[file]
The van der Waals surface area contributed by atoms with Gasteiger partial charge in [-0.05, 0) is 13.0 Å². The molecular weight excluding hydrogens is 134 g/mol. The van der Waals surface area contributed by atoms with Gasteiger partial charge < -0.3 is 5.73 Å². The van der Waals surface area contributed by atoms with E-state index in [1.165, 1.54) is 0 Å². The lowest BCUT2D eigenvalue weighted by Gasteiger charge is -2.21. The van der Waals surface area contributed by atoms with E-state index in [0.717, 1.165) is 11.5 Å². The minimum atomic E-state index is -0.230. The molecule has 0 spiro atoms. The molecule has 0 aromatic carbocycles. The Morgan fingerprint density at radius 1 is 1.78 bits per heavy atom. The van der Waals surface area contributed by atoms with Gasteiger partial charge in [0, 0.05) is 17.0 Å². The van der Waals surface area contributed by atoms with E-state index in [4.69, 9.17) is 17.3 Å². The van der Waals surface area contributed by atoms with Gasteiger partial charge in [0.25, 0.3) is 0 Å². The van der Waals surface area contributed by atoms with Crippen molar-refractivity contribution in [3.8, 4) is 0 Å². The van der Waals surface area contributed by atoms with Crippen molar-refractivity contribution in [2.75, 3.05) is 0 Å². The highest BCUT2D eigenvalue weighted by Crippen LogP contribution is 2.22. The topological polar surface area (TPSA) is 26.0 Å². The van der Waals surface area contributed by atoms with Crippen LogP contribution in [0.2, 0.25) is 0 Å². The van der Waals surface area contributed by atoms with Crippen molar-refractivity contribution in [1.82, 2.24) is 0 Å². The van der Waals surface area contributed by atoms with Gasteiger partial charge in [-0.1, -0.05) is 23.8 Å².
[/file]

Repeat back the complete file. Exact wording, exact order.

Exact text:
The van der Waals surface area contributed by atoms with Gasteiger partial charge in [-0.05, 0) is 13.0 Å². The molecular weight excluding hydrogens is 134 g/mol. The van der Waals surface area contributed by atoms with Gasteiger partial charge < -0.3 is 5.73 Å². The van der Waals surface area contributed by atoms with E-state index in [1.165, 1.54) is 0 Å². The lowest BCUT2D eigenvalue weighted by Gasteiger charge is -2.21. The van der Waals surface area contributed by atoms with E-state index in [0.717, 1.165) is 11.5 Å². The minimum atomic E-state index is -0.230. The molecule has 0 spiro atoms. The molecule has 0 aromatic carbocycles. The Morgan fingerprint density at radius 1 is 1.78 bits per heavy atom. The van der Waals surface area contributed by atoms with Gasteiger partial charge in [0, 0.05) is 17.0 Å². The van der Waals surface area contributed by atoms with E-state index in [4.69, 9.17) is 17.3 Å². The van der Waals surface area contributed by atoms with Gasteiger partial charge in [0.25, 0.3) is 0 Å². The van der Waals surface area contributed by atoms with Crippen molar-refractivity contribution in [3.8, 4) is 0 Å². The van der Waals surface area contributed by atoms with Crippen molar-refractivity contribution in [2.75, 3.05) is 0 Å². The highest BCUT2D eigenvalue weighted by Crippen LogP contribution is 2.22. The topological polar surface area (TPSA) is 26.0 Å². The van der Waals surface area contributed by atoms with Crippen LogP contribution in [0.2, 0.25) is 0 Å². The van der Waals surface area contributed by atoms with Crippen molar-refractivity contribution in [1.82, 2.24) is 0 Å². The van der Waals surface area contributed by atoms with Gasteiger partial charge in [-0.1, -0.05) is 23.8 Å².